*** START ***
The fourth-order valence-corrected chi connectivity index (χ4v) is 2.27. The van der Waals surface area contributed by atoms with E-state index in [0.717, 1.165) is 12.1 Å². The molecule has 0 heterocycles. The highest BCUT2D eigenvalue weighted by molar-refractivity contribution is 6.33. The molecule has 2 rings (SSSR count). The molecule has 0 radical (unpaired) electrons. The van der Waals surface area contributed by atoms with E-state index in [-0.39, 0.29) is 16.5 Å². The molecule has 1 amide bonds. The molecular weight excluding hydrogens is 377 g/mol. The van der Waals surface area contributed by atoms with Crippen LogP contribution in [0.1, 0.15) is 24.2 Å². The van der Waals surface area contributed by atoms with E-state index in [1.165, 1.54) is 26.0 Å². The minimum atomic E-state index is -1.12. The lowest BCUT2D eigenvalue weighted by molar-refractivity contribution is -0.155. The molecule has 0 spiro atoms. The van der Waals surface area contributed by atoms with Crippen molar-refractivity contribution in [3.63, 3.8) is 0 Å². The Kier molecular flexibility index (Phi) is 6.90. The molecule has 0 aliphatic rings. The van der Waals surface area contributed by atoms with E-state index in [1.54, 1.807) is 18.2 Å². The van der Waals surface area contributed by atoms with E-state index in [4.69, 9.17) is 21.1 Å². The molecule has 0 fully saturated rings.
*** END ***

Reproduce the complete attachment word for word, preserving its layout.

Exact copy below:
The fourth-order valence-corrected chi connectivity index (χ4v) is 2.27. The van der Waals surface area contributed by atoms with E-state index in [0.717, 1.165) is 12.1 Å². The molecule has 0 heterocycles. The highest BCUT2D eigenvalue weighted by molar-refractivity contribution is 6.33. The molecule has 2 rings (SSSR count). The molecule has 0 radical (unpaired) electrons. The van der Waals surface area contributed by atoms with E-state index in [-0.39, 0.29) is 16.5 Å². The molecule has 1 amide bonds. The molecular weight excluding hydrogens is 377 g/mol. The van der Waals surface area contributed by atoms with Crippen LogP contribution in [0.1, 0.15) is 24.2 Å². The van der Waals surface area contributed by atoms with E-state index in [1.165, 1.54) is 26.0 Å². The minimum atomic E-state index is -1.12. The lowest BCUT2D eigenvalue weighted by molar-refractivity contribution is -0.155. The molecule has 0 spiro atoms. The van der Waals surface area contributed by atoms with Crippen molar-refractivity contribution in [3.63, 3.8) is 0 Å². The Kier molecular flexibility index (Phi) is 6.90. The molecule has 0 aliphatic rings. The van der Waals surface area contributed by atoms with E-state index in [1.54, 1.807) is 18.2 Å². The van der Waals surface area contributed by atoms with E-state index in [4.69, 9.17) is 21.1 Å². The molecule has 0 fully saturated rings.